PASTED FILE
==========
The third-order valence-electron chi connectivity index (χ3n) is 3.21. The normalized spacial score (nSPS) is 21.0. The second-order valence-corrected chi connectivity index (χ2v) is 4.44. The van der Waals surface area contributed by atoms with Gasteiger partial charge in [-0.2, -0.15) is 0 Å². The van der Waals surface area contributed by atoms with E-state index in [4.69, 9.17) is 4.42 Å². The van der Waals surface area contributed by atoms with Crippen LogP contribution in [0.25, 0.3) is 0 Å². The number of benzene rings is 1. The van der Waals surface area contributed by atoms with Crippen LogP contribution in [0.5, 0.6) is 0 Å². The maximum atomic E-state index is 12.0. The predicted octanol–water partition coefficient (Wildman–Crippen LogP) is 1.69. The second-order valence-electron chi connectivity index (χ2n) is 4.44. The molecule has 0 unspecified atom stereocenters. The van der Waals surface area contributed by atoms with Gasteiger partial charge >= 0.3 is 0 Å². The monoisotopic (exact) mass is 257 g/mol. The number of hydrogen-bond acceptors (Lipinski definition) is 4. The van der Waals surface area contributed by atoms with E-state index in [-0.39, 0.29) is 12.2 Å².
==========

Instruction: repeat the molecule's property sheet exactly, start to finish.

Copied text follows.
The third-order valence-electron chi connectivity index (χ3n) is 3.21. The normalized spacial score (nSPS) is 21.0. The second-order valence-corrected chi connectivity index (χ2v) is 4.44. The van der Waals surface area contributed by atoms with Gasteiger partial charge in [-0.2, -0.15) is 0 Å². The van der Waals surface area contributed by atoms with E-state index in [4.69, 9.17) is 4.42 Å². The van der Waals surface area contributed by atoms with Crippen LogP contribution in [0.25, 0.3) is 0 Å². The number of benzene rings is 1. The van der Waals surface area contributed by atoms with Crippen LogP contribution in [0.5, 0.6) is 0 Å². The maximum atomic E-state index is 12.0. The predicted octanol–water partition coefficient (Wildman–Crippen LogP) is 1.69. The second-order valence-electron chi connectivity index (χ2n) is 4.44. The molecule has 0 unspecified atom stereocenters. The van der Waals surface area contributed by atoms with Gasteiger partial charge >= 0.3 is 0 Å². The monoisotopic (exact) mass is 257 g/mol. The number of hydrogen-bond acceptors (Lipinski definition) is 4. The van der Waals surface area contributed by atoms with E-state index in [-0.39, 0.29) is 12.2 Å².